Chinese take a low-key approach
One very noticeable feature of the Paris Show this year was the absence, with one or two exceptions, of the Chinese.
Whereas the 2006 Paris Show saw major displays from several manufacturers, notably SUV-makers Great Wall and Landwind, this year saw only two low-key displays from Brilliance and China Automobile France. It seems the combination of tough European conditions, a focus on serving the fast-growing China market, and difficulties in adequately meeting European emissions and crash-testing standards, have dissuaded the Chinese from making a major play for Europe right now.
And while some of the manufacturers, notably Great Wall, drew praise for some of their designs, they have yet to sign up any distributors in major European markets.
Brilliance is already selling cars in Europe, and is rolling out a range of models in a number of markets, but progress has been slow, and a poor EuroNCAP score has done its image no good.
The same problems – especially a much-publicised independent crash test – has sent Landwind back to the drawing board. The company now plans to wait until it has more suitable models before making a play in Europe.
The other Chinese exhibitor is the French division of China Automobile Deutschland, the controversial German company that caused a major hoo-ha at last year's Frankfurt Show, when it upset a number of manufacturers by showing cars that were blatant copies of established models, including the BMW X5 and Toyota RAV4.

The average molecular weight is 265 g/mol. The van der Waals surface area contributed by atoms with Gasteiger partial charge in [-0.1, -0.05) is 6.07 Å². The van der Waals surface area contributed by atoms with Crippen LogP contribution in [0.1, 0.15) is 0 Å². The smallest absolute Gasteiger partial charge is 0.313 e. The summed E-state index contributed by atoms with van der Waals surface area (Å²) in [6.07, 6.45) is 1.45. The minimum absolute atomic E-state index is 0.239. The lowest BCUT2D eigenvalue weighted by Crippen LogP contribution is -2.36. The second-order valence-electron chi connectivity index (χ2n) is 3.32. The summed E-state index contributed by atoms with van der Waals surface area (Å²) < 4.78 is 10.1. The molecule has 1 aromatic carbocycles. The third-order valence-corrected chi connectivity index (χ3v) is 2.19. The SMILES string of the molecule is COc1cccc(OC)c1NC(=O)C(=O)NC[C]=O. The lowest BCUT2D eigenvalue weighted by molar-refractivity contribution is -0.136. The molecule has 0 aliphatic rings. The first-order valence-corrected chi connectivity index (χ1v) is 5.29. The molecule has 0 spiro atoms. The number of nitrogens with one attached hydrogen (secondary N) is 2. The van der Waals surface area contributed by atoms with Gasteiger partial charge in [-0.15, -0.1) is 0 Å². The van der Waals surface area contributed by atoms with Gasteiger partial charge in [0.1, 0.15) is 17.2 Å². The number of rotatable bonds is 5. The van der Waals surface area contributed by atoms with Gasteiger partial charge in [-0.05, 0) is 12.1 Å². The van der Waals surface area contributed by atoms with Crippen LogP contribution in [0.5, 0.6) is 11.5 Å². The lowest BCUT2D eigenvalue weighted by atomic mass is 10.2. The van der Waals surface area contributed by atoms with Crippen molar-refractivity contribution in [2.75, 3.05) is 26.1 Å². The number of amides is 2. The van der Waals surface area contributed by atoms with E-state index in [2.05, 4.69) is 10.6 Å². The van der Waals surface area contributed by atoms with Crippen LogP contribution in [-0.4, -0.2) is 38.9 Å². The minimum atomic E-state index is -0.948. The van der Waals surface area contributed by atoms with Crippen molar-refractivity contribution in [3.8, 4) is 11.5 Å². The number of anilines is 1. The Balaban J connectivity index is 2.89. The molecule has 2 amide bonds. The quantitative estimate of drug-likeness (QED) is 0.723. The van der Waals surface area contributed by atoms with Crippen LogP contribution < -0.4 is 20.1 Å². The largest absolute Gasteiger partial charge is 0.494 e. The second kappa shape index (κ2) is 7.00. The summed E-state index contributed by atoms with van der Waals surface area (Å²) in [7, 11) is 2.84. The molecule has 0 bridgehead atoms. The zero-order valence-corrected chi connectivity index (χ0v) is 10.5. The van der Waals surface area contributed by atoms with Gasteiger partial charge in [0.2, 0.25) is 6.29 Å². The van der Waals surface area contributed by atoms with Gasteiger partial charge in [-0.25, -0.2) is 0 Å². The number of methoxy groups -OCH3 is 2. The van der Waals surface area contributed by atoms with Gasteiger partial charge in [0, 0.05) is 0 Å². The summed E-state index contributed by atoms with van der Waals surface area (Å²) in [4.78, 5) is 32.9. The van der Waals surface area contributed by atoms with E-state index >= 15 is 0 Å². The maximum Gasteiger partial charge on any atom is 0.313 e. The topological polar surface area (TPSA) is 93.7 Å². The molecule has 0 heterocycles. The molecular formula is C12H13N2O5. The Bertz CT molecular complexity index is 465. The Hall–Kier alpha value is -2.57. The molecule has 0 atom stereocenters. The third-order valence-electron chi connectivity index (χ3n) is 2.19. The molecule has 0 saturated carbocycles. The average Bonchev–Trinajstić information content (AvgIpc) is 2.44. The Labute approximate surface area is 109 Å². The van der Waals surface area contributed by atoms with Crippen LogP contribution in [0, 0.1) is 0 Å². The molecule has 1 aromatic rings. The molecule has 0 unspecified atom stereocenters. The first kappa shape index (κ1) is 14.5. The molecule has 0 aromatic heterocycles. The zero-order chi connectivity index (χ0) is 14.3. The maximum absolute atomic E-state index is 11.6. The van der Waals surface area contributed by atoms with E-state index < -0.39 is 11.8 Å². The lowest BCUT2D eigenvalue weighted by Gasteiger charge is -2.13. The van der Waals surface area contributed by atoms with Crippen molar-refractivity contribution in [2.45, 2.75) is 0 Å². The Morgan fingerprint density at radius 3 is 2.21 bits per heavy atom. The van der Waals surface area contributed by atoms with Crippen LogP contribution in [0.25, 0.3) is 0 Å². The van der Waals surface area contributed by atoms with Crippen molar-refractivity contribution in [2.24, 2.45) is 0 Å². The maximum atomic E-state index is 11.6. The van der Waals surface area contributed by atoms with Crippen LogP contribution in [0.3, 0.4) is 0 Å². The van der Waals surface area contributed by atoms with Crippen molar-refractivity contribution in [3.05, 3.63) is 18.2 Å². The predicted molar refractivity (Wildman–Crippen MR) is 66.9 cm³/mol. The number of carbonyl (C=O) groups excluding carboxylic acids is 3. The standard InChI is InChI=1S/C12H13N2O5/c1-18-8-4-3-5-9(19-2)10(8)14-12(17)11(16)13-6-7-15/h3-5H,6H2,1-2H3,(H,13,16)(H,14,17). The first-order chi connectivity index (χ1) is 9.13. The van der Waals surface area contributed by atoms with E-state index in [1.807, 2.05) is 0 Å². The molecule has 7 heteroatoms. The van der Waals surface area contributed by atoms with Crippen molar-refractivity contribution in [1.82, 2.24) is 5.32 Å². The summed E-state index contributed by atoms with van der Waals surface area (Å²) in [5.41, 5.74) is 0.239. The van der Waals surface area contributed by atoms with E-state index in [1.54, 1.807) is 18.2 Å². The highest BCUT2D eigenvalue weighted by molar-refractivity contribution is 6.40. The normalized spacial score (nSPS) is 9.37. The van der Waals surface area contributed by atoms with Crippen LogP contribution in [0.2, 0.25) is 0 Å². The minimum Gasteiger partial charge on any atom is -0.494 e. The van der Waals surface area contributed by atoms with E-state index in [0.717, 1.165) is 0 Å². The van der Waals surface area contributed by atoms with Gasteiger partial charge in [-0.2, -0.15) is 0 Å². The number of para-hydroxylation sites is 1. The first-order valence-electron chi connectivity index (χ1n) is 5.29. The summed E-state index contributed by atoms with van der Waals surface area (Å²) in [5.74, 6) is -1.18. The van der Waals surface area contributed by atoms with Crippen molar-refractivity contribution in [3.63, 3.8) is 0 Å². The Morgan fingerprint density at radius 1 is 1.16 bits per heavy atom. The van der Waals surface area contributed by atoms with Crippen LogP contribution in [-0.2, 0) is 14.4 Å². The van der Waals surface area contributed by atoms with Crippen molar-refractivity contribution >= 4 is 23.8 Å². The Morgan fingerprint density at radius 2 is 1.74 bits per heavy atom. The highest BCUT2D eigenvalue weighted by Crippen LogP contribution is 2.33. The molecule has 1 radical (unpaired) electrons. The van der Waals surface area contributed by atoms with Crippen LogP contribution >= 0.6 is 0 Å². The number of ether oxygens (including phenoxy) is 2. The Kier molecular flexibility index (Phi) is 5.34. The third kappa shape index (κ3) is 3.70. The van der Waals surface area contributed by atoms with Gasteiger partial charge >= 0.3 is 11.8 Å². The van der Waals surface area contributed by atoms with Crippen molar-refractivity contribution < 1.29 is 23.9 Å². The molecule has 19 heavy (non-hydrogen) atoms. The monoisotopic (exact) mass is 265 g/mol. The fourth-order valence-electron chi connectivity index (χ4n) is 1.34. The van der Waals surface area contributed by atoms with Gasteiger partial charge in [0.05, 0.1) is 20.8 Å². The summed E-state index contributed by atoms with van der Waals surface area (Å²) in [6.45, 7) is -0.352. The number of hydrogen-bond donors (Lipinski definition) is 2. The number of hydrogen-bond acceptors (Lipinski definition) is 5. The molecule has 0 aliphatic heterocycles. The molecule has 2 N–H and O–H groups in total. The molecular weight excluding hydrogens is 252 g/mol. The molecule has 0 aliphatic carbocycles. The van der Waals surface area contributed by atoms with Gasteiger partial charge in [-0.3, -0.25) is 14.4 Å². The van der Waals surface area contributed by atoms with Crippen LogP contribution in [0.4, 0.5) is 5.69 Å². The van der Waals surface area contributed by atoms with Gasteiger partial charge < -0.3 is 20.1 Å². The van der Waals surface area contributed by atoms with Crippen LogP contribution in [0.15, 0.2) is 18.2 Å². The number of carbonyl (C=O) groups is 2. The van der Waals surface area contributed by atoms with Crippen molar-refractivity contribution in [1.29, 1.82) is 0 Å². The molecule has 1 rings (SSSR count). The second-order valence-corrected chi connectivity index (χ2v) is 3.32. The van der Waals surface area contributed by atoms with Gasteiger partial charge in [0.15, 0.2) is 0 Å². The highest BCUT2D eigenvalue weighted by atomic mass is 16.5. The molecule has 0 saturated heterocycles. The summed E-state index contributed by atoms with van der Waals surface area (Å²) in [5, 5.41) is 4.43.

One of these cars – the X5-lookalike Shuanghuan CEO – was on show, and is about to go on sale with a €25,990 price tag. But the RAV4-resembling Jonway UFO wasn't on show – it's "being restyled", which will cause some delays to its launch, the company says.
Instead, China Automobile France showed two new original models – a leisure-oriented lightweight 4x4 called the Kiff. This is made by Shanghai Xingyue Power Machinery co, and is powered by a 812cc three-cylinder Chery petrol engine. It's on sale now, priced around £8,000.
The other was a cute electric city car called the Chika. This prototype was designed by China's best-known car stylist Li Shi Guang Ming, who is working on a range of original designs for China Automobile. The designer believes the Chika represents the first steps toward an original Chinese automotive design language – and this could help China Automobile quickly shake off the "bootleg" accusations.